Those Deaf people who do take advantage of the system are my focus for this post. It's not even taking advantage of the system, it's being ok with showing the world that Deaf people are disabled and can't do this or that. For example, have you ever met a deaf person who pan-handled for money in the streets by offering hearing people a business sized card with the manual alphabet on one side, and a sob story on the other asking for a donation? It's a sore subject for Deaf people who are proud of themselves. This behavior of portraying oneself as disabled makes the rest of the community look bad. Especially when many of these Deaf people are doing so when they have everything they need, and are just doing so to make a few extra bucks. It's bad enough to play the welfare/disability system of the federal government, but at least i can see the logic for many of those Deaf people who make such a decision. I see it as a misdirected middle finger to the government for considering them disabled. However, begging for money on the streets isn't a middle finger at all. It's a flat-out admission that one believes themselves to be helpless. It hurts Deaf people for this to occur, and those who are proud generally stand firmly against it.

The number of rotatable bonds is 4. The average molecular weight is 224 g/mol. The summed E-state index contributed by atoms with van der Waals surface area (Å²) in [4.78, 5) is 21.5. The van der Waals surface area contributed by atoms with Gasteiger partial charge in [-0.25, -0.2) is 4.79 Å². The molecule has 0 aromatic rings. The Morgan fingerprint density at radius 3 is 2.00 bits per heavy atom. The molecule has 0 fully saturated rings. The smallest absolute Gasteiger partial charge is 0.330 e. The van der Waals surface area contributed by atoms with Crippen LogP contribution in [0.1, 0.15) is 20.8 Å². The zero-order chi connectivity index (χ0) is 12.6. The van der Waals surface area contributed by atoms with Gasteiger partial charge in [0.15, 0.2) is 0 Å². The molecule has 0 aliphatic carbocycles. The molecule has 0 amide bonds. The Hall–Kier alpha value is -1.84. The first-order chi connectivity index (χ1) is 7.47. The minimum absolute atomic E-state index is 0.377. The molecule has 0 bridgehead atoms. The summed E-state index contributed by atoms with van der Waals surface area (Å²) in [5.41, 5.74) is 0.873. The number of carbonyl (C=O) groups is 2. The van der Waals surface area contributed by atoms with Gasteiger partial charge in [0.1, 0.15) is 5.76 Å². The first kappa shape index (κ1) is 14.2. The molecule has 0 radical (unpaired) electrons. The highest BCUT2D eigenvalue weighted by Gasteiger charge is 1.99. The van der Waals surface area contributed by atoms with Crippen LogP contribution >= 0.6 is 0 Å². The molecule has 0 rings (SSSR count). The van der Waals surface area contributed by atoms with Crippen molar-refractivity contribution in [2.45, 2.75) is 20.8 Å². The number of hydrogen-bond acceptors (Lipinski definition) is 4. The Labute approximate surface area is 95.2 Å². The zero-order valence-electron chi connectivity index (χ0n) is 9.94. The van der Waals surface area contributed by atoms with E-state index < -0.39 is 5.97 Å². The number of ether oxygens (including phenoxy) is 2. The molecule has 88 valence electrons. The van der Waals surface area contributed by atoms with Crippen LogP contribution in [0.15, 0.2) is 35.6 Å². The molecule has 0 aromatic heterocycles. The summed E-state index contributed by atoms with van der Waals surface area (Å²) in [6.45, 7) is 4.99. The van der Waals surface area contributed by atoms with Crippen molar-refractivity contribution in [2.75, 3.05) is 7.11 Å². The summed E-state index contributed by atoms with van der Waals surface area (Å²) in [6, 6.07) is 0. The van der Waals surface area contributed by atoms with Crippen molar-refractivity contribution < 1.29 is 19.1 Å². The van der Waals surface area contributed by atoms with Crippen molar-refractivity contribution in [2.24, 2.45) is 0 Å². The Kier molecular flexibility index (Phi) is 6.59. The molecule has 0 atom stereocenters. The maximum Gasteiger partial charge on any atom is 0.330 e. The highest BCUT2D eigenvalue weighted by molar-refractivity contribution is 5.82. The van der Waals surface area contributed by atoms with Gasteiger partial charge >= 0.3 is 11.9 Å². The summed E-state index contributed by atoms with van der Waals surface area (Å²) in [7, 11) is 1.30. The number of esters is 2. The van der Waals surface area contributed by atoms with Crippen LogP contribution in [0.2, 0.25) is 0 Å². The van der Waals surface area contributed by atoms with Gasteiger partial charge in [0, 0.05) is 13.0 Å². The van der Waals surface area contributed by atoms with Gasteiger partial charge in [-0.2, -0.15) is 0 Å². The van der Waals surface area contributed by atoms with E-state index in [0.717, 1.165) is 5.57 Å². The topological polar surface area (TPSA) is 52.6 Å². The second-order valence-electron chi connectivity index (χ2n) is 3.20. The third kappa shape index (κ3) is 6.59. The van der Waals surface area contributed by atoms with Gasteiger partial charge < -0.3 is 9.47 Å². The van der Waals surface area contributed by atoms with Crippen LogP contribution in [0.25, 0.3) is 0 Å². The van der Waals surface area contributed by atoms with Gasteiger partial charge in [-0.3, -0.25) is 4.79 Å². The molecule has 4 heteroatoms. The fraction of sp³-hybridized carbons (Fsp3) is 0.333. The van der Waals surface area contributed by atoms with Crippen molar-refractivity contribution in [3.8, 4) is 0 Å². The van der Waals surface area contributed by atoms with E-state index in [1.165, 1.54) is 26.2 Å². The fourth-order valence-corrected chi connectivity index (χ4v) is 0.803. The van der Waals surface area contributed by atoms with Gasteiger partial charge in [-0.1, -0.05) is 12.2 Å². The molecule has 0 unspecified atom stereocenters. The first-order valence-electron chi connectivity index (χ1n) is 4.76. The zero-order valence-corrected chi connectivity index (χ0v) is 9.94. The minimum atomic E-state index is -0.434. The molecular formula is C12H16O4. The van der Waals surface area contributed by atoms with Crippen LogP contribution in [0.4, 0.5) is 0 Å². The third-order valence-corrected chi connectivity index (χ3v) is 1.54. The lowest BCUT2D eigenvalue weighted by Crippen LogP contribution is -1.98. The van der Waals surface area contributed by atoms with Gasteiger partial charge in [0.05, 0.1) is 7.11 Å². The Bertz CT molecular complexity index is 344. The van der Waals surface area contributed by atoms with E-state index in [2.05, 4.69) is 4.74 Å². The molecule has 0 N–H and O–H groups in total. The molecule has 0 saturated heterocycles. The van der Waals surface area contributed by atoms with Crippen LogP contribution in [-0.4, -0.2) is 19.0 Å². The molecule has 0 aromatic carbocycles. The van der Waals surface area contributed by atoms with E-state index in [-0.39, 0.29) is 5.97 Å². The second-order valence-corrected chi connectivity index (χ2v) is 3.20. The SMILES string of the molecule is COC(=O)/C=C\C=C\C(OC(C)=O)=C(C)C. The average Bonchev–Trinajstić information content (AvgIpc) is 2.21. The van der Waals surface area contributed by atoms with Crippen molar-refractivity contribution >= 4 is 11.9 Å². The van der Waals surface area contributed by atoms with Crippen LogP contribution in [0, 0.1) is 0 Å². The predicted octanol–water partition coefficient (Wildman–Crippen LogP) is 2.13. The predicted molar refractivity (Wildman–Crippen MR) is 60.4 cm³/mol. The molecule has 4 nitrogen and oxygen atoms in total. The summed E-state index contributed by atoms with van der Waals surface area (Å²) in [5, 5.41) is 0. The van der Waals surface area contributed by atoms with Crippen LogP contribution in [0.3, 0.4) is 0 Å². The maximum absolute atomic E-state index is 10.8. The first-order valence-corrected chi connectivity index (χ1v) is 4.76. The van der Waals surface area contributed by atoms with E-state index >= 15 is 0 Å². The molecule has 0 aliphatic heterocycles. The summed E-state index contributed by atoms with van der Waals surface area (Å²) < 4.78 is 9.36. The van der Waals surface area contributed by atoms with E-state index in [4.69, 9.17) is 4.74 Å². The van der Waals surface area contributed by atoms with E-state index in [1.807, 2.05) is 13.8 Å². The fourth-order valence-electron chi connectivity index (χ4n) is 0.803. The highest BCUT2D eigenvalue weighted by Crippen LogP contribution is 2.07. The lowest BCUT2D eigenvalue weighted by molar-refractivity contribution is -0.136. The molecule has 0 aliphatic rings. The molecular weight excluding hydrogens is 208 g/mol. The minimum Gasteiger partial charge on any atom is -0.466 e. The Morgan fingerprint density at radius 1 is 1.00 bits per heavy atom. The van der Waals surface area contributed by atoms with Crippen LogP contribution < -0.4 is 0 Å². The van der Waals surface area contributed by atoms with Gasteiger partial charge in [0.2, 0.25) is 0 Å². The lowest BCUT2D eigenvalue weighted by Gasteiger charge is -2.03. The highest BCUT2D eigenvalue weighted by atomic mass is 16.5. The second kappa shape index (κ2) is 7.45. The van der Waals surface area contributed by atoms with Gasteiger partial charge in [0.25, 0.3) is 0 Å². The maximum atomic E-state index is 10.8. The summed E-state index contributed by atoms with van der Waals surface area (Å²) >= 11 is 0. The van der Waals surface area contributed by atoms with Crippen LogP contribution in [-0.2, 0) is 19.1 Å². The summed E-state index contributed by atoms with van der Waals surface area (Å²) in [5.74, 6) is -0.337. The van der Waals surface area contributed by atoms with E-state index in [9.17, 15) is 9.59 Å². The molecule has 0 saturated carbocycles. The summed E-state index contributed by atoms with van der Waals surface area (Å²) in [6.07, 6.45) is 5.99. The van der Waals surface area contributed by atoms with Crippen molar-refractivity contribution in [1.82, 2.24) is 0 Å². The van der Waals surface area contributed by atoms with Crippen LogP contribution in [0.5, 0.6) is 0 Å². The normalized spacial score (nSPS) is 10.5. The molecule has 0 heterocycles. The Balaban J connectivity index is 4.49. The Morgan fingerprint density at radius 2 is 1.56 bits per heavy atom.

What's worse is that there are Deaf people who do this without any financial need at all. They just want some extra money. They have their own homes, jobs, vehicles, etc. If there are outstanding circumstances that force a person to need a few extra bucks, does it have to come to panhandling? You can't find a more affordable car? Perhaps sell your house and rent? Lower your monthly bills through credit counseling services? These are all things the rest of us do. There are so many other options out there.

There are those who believe that pride is a sin. Well, I'm not a religious person, and I believe that pride among Deaf people is necessary in the fight against Audism. If you have no pride, you tell your oppressors that they've won. It's unacceptable for that reason alone. Don't let Audism win.

I did not write this to offend Deaf people, though I know that some who read this probably will be. My concern is that some Deaf people make the struggle for the rest of the Deaf community harder than it has to be. Pride is not always bad. Sometimes you just have to show it.